What did Isaiah mean by saying “like a shoot from the parched land?” Well, Isaiah simply tells us that He had NO MAJESTIC bearing to catch our eye, NO BEAUTY to draw us to Him. Simply put, Christ did not appear as a handsome or extraordinary guy. He was an ordinary person and did not look like a celebrity. This could probably the reason for Judas kissing Him during His arrest in the garden (Matthew 26:47-50). Judas wanted to make sure that those who would arrest Christ would not arrest the wrong person.
Now we know from the Scriptures that Jesus Christ did not appear as a handsome guy. But how come all “supposed images” of Christ portray Jesus Christ as a handsome guy? It is because His “supposed images” came from the artists’ imagination. Refer to Days 26 and 27 of this series for further details. So let us open our eyes to the truth that can set us free (John 8:32). Let us not justify our idolatrous practices so that we will not become fools in the eyes of God (Romans 1:22-28).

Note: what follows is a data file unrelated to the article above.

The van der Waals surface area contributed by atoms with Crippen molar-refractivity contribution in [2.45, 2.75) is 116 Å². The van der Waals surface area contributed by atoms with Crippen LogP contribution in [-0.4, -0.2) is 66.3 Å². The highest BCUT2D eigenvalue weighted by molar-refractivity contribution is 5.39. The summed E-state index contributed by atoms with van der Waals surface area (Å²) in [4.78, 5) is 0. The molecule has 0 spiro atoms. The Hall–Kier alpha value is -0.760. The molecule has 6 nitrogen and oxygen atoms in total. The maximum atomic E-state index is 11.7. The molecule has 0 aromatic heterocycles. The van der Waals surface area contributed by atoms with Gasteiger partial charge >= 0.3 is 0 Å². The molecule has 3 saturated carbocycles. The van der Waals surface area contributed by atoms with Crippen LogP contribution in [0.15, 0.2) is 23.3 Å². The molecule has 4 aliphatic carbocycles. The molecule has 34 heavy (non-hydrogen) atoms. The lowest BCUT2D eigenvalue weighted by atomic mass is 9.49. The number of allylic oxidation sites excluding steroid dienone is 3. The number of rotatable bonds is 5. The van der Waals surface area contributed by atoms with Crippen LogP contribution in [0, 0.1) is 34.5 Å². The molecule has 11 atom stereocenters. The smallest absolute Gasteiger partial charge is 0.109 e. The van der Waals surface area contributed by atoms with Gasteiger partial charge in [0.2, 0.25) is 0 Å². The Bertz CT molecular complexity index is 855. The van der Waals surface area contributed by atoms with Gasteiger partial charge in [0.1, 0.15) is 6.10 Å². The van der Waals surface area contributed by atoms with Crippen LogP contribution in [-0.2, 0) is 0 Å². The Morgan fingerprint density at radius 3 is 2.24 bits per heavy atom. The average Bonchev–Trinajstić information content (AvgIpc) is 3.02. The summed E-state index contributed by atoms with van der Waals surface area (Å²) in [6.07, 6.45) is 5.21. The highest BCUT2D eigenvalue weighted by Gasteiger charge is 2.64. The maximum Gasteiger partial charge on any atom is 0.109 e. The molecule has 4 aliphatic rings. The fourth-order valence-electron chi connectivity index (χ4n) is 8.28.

Lesson: How Do We Love God? (Day 26)
Starting today we will discuss some common arguments in favor of carving, bowing down, or serving idols. This act is strictly prohibited by God over and over again in the Bible and is the second commandment of the Ten Commandments (Exodus 4-6). In my Day 23 posting, I have shown that God DOES NOT ALLOW us to revere and worship the creatures, only the Creator (Romans 1:25). I have also cited a common argument in favor of the use of images, wherein people argue that it is not the image that they worship but the one being represented by the image.